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Friday, January 15, 2010

Troubleshooting Part I

I am somewhat of a crank about usability and user problem solving. And because I deal with technology day in and day out, I pride myself on being able to deal with technical problems of one sort or another.

Here's a story about one of my trouble-shooting adventures. None of this is classified any longer, btw. It's 35 years later, and the technology long obsolete. My job doesn't even exist anymore.

When I was in the military and worked in telecommunications, we had a tape relay centre -- the communications centre of the very large base in Germany -- that used banks of typing reperforators to punch Murray code onto either chad or chadless tape. (Anyone else out there know Murray code? I can still read most of it.) I worked shifts 24/7 but our techs had cushier jobs and only worked one of 2 8-hour shifts -- either 8 to 4 or 4 to midnight, with no weekends.

The midnighters and weekenders were on their own as far as trying to deal with any technical issues. Usually we just swapped out the offending gear, left a tag on it with a description of the problem, and put it on the techs' bench for dealing with next day.

This particular time, I was on a cycle of a lot of midnights. We had a good crew, and even though we were often busy, there were times of the night when it was quiet enough that we could play cards and just chew the fat. So it was a pretty good time, all things considered. They gave me no sympathy though in this particular struggle with some machinery.

About halfway through the shift on a Friday night, so around 4 a.m., this one particular reperforator started to act up intermittently. It was skipping spots when punching the tape so we'd get garbled messages. I hauled it out of the cabinet, swapped in a spare, and left a detailed description of the problem on the ticket, along with a sample of the garbled tape.

Monday night, I went on duty to find a note from the tech that said he couldn't find anything wrong with the machine, so he swapped it back in. By virtue of working 12-hour mids and weekend shifts, we got 3 days off so the next time I went in to work it was Friday midnight again. Sure enough, half way through the shift, the same machine started to act up again. They're numbered so it was easy to tell. Again, I swapped it out, politely asked the techs to look at it again, and carried on.

Monday night shift, same thing. Big NFF (No Fault Found) on the tag, machine swapped back in, get a clue lady. You know, the old "women aren't technical" accusation. I complained to my team, who advised me to shrug it off -- always good advice. Drat if the next Friday night didn't the same thing happen! This time I got my entire team to look at the machine and verify it was garbling messages. It's always good to have witnesses. The senior NCO signed off on the ticket and we swapped out the machine as usual.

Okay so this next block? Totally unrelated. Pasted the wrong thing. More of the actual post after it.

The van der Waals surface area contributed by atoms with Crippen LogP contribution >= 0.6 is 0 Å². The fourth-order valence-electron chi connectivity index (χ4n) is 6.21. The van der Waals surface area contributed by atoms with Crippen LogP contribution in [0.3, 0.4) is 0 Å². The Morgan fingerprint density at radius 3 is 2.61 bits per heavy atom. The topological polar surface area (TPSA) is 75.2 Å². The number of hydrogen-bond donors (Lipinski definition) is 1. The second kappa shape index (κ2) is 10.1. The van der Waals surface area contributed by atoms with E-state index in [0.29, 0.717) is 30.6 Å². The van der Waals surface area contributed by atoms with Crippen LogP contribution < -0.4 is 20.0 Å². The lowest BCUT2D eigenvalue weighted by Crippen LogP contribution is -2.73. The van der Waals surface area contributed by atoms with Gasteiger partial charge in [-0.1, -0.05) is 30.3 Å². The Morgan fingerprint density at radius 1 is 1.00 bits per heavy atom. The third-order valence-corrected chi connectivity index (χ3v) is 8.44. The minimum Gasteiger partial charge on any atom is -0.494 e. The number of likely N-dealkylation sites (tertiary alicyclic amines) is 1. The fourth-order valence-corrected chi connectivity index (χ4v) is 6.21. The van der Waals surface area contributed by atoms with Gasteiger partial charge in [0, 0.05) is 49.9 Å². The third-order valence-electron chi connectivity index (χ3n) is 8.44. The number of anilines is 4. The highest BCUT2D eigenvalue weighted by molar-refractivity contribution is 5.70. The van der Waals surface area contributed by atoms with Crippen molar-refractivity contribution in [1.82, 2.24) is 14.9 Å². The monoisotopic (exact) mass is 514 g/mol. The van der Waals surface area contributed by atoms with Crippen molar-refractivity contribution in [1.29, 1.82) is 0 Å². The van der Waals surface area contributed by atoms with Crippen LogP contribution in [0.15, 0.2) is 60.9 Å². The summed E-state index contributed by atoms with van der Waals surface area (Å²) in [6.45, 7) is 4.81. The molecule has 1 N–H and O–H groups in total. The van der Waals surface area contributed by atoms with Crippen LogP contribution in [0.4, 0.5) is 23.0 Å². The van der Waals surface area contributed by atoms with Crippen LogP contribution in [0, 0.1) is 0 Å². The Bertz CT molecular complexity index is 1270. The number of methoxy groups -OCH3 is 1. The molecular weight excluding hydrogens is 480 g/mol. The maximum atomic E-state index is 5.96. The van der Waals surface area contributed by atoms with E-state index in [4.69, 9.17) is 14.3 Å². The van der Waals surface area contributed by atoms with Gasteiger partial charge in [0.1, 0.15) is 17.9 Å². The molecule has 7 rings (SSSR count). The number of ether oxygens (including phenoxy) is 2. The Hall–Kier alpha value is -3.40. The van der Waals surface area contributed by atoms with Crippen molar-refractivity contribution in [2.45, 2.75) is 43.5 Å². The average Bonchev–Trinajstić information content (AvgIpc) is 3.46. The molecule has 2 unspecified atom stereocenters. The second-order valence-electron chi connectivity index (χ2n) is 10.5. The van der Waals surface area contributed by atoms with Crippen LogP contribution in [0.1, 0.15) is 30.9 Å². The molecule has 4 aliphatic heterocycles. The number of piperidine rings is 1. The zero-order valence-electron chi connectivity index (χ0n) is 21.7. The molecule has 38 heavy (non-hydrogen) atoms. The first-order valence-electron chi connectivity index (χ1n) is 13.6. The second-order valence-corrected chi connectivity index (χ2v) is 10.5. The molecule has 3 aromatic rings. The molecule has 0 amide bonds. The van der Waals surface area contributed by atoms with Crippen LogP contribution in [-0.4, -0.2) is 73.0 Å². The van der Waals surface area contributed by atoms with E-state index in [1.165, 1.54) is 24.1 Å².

Monday night, a curt message from the tech Sr. NCO: "What are you people on???? Quit wasting our techs' time with machines that are perfectly fine. Next time, I'll charge you." (meaning a disciplinary charge) True, there had always been a bit of a rivalry between operators and technicians, and my team in particular was notorious for playing jokes on people. (This is how one's reputation as a jokester can work against you. Who, ME??? Nah...) But they were tired of having to keep looking at this stupid machine.

Fourth Friday night in a row -- same machine broke down. We debated, should we report it or fix it ourselves permanently with a hammer? I voted for the hammer but was overruled. So we decided to call out the duty tech to come NOW and see the machine for himself. He rolled in about an hour later, not in a good mood, but unable to disobey an order from a superior. :-) He tested the machine, and sure enough, got garbled tape. HAH!! Okay, I see it, I know it's bad, I'll fix it Monday.

Monday night, there was no word at all. We sort of forgot about it, until we came in the NEXT Monday night and found a note -- "Machine permanently FUBAR (F***ed up beyond all repair). Overheats when online too long. Works perfectly after cooldown." After working all week, the thing would get overheated by 4 a.m.-ish on Saturday, start breaking up the code, and causing problems. After sitting for 2 days waiting for the tech to look at it, it had cooled down sufficiently to be back in good working order. Sheesh.

I was vindicated, but never did receive an apology from the techs who disbelieved me. None of us had seen such behaviour from a machine before, but it wasn't to be the last. "Overheating" as a cause was tucked away in my mental inventory in case I ever ran into such a problem again.

It's a really good feeling, though, to be able to solve technical mysteries.

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